Coronavirus: Social Distancing From Social Media

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 |  March 30, 2020
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Talks of the novel coronavirus — formally known as COVID-19 — are overwhelming our everyday lives; from newspapers to television, to personal conversations, and social media. It can be difficult to shut off these sources of information, especially when you want to stay abreast of what’s happening in the world. However, too much of anything can be a bad thing, and that definitely applies to social media bombardment during the coronavirus crisis.

Since we mainly use social media to interact with our close friends and keep up with celebrity news it can be easy to forget that social media is global. This means that the very same social media is now supplying us all with endless headlines, videos, and anecdotes about just how scary this epidemic truly is. Much of this is content that we may have never engaged with previously due to our location or interests, but are now seeing 24/7 as the result of retweets, shares, and reposts.

This is aside from the fact that every aspect of the media, whether news-related or not, is covering coronavirus updates. This results in an overload of coronavirus information and fear-mongering on social media that is overwhelming us, and leading to declines in mental health. Facebook, Twitter, YouTube, Instagram, Tik Tok, Snapchat; the list goes on and on. Every platform is swarming with coronavirus content and reactions, which is leading to anxiety and depression — even among people who don’t typically struggle with mental illness.

However, this is no surprise, because after all, there are research studies that warn of social media usage — particularly the excess usage of social media — and how using these platforms may make us more jealous, anxious, or depressed. Now more than ever, it’s important to maintain our mental health. Unfortunately, that’s not always conducive to being on social media. In fact, one study asserts,that social media] use was significantly associated with increased depression.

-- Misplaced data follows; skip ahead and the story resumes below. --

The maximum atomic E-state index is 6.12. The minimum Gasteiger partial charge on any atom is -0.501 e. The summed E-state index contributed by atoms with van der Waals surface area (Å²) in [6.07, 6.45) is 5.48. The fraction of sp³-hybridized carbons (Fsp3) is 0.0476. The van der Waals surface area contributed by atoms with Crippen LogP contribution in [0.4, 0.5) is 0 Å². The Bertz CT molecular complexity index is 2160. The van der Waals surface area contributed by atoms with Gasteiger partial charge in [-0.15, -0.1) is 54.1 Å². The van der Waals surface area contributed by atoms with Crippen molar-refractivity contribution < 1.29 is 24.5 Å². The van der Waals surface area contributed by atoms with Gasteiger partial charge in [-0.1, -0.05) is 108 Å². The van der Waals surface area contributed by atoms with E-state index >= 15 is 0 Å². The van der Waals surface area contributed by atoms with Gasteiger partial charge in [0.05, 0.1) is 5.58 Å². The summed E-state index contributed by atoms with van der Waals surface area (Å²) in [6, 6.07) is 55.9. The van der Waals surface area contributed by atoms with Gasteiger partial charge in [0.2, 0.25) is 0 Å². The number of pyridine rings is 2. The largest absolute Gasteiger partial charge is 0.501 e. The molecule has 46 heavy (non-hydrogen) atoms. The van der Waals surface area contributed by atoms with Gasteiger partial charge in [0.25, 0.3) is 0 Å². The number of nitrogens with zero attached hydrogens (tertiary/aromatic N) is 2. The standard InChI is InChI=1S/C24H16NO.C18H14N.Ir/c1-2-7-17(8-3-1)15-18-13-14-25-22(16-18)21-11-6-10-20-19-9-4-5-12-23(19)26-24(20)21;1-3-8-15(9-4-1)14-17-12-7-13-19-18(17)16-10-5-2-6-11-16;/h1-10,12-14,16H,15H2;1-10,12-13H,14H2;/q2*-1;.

If social media is already significantly linked with depression, it makes sense that the correlation is even stronger in times of crisis. Alas, correlation is not causation, and there is still more research to be done to delve into if there is in fact causation. Nevertheless, anything that negatively correlates to your mental health during this trying time should be avoided. Instead, try some of these tips to be proactive in regards to your mental health during the coronavirus outbreak.

Go on a Social Media Detox

It’s as if you can’t go anywhere on social media, or on the Internet in general, without seeing a screen full of the word ‘corona.’ Therefore, if you’re experiencing anxiety and depression, it is important to limit screen time. Scrolling through social media will likely do nothing but heighten your anxiety or depression, and that is not worth the risk.

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While being stuck inside is not ideal, it is also a great time to stop the endless scrolling and instead do something more productive and fun. There are endless things to keep you entertained at home that you are probably not even aware of. Look around your home and see what can keep you occupied and distracted from your anxious or depressive thoughts. You may find puzzles, board games, video games, yoga, crafts, and handiwork that you can dive into and busy yourself with.